“In essence.  Yes.”

Rendu looked thoughtful.  “You wish for something to contain the likes of us.  A creation that can contain the power of any Heru—no, all the Heru!—and in that sense is greater than ourselves.”

“Yes.  This is why we have come to you.  If it can be done at all…”

Rendu nodded.  “I will think on it.”

Maddarrah sipped at her drink and waited.  After a time she asked, “Well?”

“I have not finished thinking.”

“When shall I ask again?”

“Return in seven circlings of my home.  Then shall I give you answer.”

Maddarrah nodded and departed.

*   *   *

“Well?” asked the one in armor of bronze and gold.

“Telu, he is far more dangerous than you think.”

The one called Telu shrugged massive shoulders.  “He is proud of his gewgaws and trinkets and toys.  Let him be.  Can he do what we need?”

Maddarrah held her robes wrapped tightly about her.  “You were not there, Telu.”

“Just answer me.”

“As I was leaving, I flew low over the latest of the orbs he makes for his homes.  That one, the one upon which he dwells, is not yet full, as are the others.  Even so, it is brimming with things that I call wondrous and beautiful and strange.  While we have fought with each other and made war, he has made beauty and grace.  All our efforts here are cold and bloody things, ugly and forceful and brutish by comparison.  Even were he to give us one of his personal attendants, I much doubt that we, working with all our combined might and skill, could fashion something with half its grace.”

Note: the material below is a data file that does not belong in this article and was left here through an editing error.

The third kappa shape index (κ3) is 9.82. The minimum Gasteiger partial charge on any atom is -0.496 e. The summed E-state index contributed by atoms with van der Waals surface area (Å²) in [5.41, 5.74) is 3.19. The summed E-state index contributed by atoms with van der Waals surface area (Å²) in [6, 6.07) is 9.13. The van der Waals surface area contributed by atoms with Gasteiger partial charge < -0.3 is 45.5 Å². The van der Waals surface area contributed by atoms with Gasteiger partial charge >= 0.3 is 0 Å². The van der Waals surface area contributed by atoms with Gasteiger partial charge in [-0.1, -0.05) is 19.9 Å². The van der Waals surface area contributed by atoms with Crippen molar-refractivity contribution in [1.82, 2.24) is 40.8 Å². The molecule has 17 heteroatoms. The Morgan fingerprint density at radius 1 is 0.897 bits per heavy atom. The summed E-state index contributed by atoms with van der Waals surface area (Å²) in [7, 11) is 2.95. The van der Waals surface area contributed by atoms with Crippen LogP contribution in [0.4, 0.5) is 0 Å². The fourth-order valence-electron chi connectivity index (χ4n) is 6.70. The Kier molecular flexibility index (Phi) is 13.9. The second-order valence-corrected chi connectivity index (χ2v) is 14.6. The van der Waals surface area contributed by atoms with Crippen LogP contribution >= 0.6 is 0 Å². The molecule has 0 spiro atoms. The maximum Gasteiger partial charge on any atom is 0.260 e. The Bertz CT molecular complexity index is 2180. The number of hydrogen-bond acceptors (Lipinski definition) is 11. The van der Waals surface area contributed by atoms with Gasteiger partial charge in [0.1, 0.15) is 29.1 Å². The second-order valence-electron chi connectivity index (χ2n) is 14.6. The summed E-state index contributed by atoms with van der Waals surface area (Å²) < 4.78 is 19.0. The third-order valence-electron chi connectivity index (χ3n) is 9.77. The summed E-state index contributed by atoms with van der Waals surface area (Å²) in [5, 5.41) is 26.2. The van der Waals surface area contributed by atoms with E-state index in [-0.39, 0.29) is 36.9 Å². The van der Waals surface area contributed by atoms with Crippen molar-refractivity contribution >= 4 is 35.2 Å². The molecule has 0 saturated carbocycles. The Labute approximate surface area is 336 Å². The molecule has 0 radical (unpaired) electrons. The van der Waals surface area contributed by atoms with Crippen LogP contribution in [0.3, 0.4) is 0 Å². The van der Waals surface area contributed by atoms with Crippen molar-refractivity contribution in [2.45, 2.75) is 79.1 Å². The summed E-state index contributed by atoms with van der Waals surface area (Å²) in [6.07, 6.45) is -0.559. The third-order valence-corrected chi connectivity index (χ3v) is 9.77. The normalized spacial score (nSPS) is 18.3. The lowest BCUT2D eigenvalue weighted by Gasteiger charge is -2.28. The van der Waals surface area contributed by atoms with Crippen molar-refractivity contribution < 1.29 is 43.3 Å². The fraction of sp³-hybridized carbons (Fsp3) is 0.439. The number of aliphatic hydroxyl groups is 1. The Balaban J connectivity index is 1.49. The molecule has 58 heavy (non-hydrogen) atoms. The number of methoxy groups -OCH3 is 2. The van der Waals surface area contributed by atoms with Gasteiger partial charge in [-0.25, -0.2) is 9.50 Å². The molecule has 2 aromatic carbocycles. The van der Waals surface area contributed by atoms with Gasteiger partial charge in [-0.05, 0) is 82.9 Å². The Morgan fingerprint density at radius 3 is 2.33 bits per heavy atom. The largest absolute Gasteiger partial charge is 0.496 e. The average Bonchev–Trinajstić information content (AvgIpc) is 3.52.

“So he’s had a lot of practice at making prettified meat toys.  Can he do it?”

“You are not listening to me,” she snapped.  “When I approached his home, he came out garbed for war.  I do not know what he forged that sword from, nor what forces bound the primal chaos into his shield; I know I never wish to face them.”

“Tools are only as good as their wielder,” Telu replied, scornful.  “Can he make the thrice-cursed house or no?”

Maddarrah laughed, a brittle, terrible sound of mirth and fear.  “Yes, I believe he can.  Oh, yes.  I do believe he can.”

*   *   *

Seven times the orbs of Rendu circled the globe, and Maddarrah approached on the back of her dragon once more.  This time, she was expected, and the phoenix-bird was sent to escort her.  Once she landed, she held out her arm; the bird deigned to land on it and gaze at her.  It accepted a gentle petting, then flew to its high perch.

Rendu received her in his grand hall.

“You have in mind to contain all the Heru,” he stated, without preamble.  “I surmise my own presence will be required within this prison, for no Heru will trust another to be his jailer.”

“This is true,” Maddarrah replied, quailing inwardly.  She had not intended to bring it up so soon.  She cursed herself silently for not realizing that if anyone would realize this truth, it would be Rendu—the one to craft the thing!

“I agree to these terms on two conditions,” Rendu stated.  “If I must be imprisoned with our kin, I will also be one of the keys.  No Heru or combination of Heru may pass out of our prison until I do.  When I depart the prison, all may depart.  But even I will not be permitted to pass unless another Heru comes with me.  Thus I am caged, as are we all.  When any of the others frees me, so do they free us all.  How say you?”